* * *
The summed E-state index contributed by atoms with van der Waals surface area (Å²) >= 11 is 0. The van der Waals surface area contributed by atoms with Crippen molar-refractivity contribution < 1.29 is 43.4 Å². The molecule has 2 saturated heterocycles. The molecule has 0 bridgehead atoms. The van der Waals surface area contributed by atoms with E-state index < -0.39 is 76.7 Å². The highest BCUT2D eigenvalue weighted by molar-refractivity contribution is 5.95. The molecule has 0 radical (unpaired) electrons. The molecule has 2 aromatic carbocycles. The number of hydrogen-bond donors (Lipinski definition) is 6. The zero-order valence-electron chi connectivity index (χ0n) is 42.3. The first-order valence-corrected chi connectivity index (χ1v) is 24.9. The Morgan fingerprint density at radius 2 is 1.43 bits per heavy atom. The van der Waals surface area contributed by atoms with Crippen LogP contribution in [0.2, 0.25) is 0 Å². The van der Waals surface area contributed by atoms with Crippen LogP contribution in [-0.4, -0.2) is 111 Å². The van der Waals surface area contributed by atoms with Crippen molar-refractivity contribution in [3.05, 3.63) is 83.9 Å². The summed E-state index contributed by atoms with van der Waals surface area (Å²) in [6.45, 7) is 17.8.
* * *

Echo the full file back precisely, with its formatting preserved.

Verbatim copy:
The summed E-state index contributed by atoms with van der Waals surface area (Å²) >= 11 is 0. The van der Waals surface area contributed by atoms with Crippen molar-refractivity contribution < 1.29 is 43.4 Å². The molecule has 2 saturated heterocycles. The molecule has 0 bridgehead atoms. The van der Waals surface area contributed by atoms with E-state index < -0.39 is 76.7 Å². The highest BCUT2D eigenvalue weighted by molar-refractivity contribution is 5.95. The molecule has 0 radical (unpaired) electrons. The molecule has 2 aromatic carbocycles. The number of hydrogen-bond donors (Lipinski definition) is 6. The zero-order valence-electron chi connectivity index (χ0n) is 42.3. The first-order valence-corrected chi connectivity index (χ1v) is 24.9. The Morgan fingerprint density at radius 2 is 1.43 bits per heavy atom. The van der Waals surface area contributed by atoms with Crippen LogP contribution in [0.2, 0.25) is 0 Å². The van der Waals surface area contributed by atoms with Crippen LogP contribution in [-0.4, -0.2) is 111 Å². The van der Waals surface area contributed by atoms with Crippen molar-refractivity contribution in [3.05, 3.63) is 83.9 Å². The summed E-state index contributed by atoms with van der Waals surface area (Å²) in [6.45, 7) is 17.8.